Alternatively, try measuring the eyewear in the "as-worn" position--that is, get your lens meter to look through the lens along the same visual axis that the wearer will experience, which then should report the exact power called for in the original Rx refraction. The feasibility of "as-worn" measurements depends on the configuration of your lens meter; manually position the frame over the read head and eyeball its position to get the right alignment. It may help to open the temples and use them as a guide; align the temples so they are parallel to the optical axis of the lensometer and then read the Rx along the same optical axis.

Conventional coordinates of an optical system

X-axis the horizontal, the Y-axis the vertical
and the Z-axis the optical axis of the system.

Frame Tilt

BASE CURVE CONSIDERATIONS

As with any base curve change in Rx eyewear, it is important to consider the effects of eight-base curves on patients. The 8D base curve is selected for wrap coverage and to equal the curve of the frame, not optics. Wearers may perceive a change in magnification compared to their regular specs, especially in higher minus powers where their regular lenses may be a two- or four-base. Increased vertex distance and front base curves will increase magnification of the patient's world. These changes may also be more significant if the new sunwear does not have wrap-optimized optics. Make sure to explain the differences to patient and inform them there may be a short adaptation period required. Most patients love the fact that they are free from having to wear ordinary flat or uncorrected sunglasses outdoors.

     

RX RANGE

Generally, wrap lenses are recommended for a narrower Rx range than conventional frames, from perhaps +200D to -600D depending on the manufacturer. There are several good reasons for this. For example, high minus Rxs can be very thick in the larger eye sizes typical of wraps; wrap prism and magnification errors are more pronounced in stronger Rxs; and higher minus Rxs can result in steep back curves that are difficult to surface. Discuss Rx ranges with your lab and consider steering higher Rx patients to other products (for example, contact lenses combined with regular plano wraps).

MULTIFOCAL LENSES

For the most part vendors have offered Rx wraps in single-vision lenses only, leaving out many wearers such as the presbyopic golfer who wants to read her scorecard as well as her lie. In expert hands, however, a variety of multifocal solutions can be delivered in wrap frames. The same wrap corrections used with spherical single-vision lenses can also be applied to spherical flat-top or round-seg lenses.

Progressives are tougher since most PAL designs are optimized for specific Rx ranges, which in eight-base designs means high-plus powers only; therefore the design may not perform as well when ground to a more typical emmetropic or myopic correction. Alternative solutions are softer design or spherical design progressives like AO b'Active, Varilux Panamic or Younger Image where wrap optimized surfacing with a wide-periphery PAL design can provide an effective wrap PAL solution. Talk to your lab about their capability.

GETTING INTO THE DETAILS:
FRAME SELECTION AND FITTING ADJUSTABILITY

With many wraps, fitting is either a "does" or "doesn't" proposition. A large proportion of wrap sunglasses are injection-molded plastic with limited adjustability. The shape of the patient's head and nose are often the primary factors in fit. However, fit-friendly features do exist:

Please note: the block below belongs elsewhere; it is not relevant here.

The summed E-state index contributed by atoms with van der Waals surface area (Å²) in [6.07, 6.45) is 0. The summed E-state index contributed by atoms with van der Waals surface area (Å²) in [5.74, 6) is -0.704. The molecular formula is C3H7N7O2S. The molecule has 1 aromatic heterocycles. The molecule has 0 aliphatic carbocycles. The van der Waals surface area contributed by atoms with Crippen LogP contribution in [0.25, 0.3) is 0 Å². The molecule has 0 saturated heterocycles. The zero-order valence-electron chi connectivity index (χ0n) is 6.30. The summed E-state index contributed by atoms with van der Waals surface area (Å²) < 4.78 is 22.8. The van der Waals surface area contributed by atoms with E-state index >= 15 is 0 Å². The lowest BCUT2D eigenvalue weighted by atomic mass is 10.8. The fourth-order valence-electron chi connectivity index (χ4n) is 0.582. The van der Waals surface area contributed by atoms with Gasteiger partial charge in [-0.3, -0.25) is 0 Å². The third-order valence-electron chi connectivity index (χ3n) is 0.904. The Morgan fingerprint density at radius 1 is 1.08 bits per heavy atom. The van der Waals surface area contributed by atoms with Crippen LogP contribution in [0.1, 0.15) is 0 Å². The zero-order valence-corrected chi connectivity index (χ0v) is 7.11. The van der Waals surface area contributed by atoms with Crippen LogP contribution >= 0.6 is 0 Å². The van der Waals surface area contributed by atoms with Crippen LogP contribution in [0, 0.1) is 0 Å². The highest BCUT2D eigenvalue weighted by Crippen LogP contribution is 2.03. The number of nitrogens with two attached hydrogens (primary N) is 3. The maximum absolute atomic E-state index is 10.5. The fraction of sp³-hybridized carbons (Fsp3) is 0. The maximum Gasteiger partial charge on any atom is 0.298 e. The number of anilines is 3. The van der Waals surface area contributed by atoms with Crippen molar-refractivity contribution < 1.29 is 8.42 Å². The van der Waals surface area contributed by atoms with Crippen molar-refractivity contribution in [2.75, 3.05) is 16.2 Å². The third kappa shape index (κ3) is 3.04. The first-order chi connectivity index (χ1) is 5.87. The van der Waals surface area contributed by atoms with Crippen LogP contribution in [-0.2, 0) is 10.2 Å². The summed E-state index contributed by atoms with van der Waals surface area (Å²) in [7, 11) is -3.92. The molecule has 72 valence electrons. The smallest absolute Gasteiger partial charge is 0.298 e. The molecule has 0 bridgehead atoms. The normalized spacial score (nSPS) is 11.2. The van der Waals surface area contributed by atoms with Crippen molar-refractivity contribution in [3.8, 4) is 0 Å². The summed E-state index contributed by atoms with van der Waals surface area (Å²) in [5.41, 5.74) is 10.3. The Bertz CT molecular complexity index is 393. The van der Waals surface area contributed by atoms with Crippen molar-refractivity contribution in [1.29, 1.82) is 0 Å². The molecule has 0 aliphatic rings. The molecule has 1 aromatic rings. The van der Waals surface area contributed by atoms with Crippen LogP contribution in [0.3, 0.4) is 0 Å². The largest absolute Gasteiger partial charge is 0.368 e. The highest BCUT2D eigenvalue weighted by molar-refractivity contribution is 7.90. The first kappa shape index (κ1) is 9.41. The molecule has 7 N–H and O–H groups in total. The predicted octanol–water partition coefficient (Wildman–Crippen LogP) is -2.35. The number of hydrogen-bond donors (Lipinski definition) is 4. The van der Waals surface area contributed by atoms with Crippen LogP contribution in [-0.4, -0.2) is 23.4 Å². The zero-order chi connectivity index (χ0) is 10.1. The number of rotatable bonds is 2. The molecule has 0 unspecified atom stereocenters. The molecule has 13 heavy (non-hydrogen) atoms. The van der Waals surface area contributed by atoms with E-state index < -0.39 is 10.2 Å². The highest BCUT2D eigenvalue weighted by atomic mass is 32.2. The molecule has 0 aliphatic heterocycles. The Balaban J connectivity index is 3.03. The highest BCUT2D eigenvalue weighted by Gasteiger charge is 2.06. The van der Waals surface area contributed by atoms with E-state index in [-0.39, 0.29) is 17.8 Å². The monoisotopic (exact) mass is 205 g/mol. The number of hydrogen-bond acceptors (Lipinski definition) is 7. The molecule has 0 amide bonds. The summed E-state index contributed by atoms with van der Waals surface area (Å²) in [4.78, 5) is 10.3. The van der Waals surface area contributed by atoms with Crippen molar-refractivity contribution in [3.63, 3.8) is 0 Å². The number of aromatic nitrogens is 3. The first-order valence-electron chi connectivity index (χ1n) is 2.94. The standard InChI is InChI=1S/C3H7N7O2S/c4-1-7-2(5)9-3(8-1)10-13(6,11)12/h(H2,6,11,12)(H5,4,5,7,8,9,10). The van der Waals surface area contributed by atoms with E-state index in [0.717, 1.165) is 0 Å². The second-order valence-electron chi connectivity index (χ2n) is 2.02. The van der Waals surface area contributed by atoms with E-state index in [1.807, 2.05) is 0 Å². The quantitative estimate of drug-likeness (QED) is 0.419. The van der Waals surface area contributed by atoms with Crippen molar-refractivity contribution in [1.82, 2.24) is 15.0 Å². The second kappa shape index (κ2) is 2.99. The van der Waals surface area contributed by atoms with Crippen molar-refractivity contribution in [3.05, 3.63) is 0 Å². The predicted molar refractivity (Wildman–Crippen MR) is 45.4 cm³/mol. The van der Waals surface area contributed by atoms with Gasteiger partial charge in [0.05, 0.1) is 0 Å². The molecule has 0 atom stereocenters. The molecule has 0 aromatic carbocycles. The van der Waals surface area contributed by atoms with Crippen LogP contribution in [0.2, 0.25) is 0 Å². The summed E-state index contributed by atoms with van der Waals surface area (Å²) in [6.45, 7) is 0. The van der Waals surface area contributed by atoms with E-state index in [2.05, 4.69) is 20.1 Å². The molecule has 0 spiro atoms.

Some models feature adjustable nosepads and/or temples for example, Rudy Project.

Many wraps are engineered with compliant parts that form to a wearer's face, for example, ribbed rubber nosepads and flexible temples.

Certain brands offer two sizes in popular styles to help find the best fit.

Most metal-frame wraps are made with the same components as regular ophthalmic frames and thus are easily adjusted.

Overall, the process of finding the best fit is still going to be trial-and-error and over time the models that work well for customers' facial features will be learned.

SELECTING AND FITTING WRAP FRAMES

With limited adjustability, fitting needs to be optimized on the first visit before the Rx is ordered. Have a patient try on several styles and check the fit. To get the best sport performance consider the following factors:

Nose: Requires comfort and grip. The nose and temples must securely hold the frame in place during active sports despite shocks and sweat. The wearer can't take the time to push the eyewear back in place while stretching for a point. Extreme conditions will also expose the comfort limitations of a frame.

Temples: Ensure secure fit and comfort. Flexible, conforming temples may fit perfectly for one customer yet create uncomfortable "hot spots" for another. Ask whether the customer will be wearing the glasses with a hat or helmet as this will affect the fit.

Lash crash: Many wraps fit very close to the wearer's face and their eyelashes could contact the wrap lens. Keep in mind the Rx solution that will be employed; most lens-in-frame styles place the front surface flush with the frame front, bringing the back surface closer to the lashes. Clip-on styles add an additional lens element between the sunlens and the eye, further reducing the available space. In many cases the shape of the person's nose will determine whether a particular frame will fit or not. Keep an Rx lens or an Rx clip on hand to try on with the frame.

Vertex distance: In stronger prescriptions, a large change in vertex distance compared to the patient's optical frame could affect the power and magnification experienced in the new wrap pair. Measuring vertex is difficult with wraps, but try to select a frame that keeps the lens about the same distance as the optical frame. --

NowYouKnowThatYouKnow.com

      

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Contact Lens Care and Compliance

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The Rap on Wrap-arounds

Sunwear Is Not An Option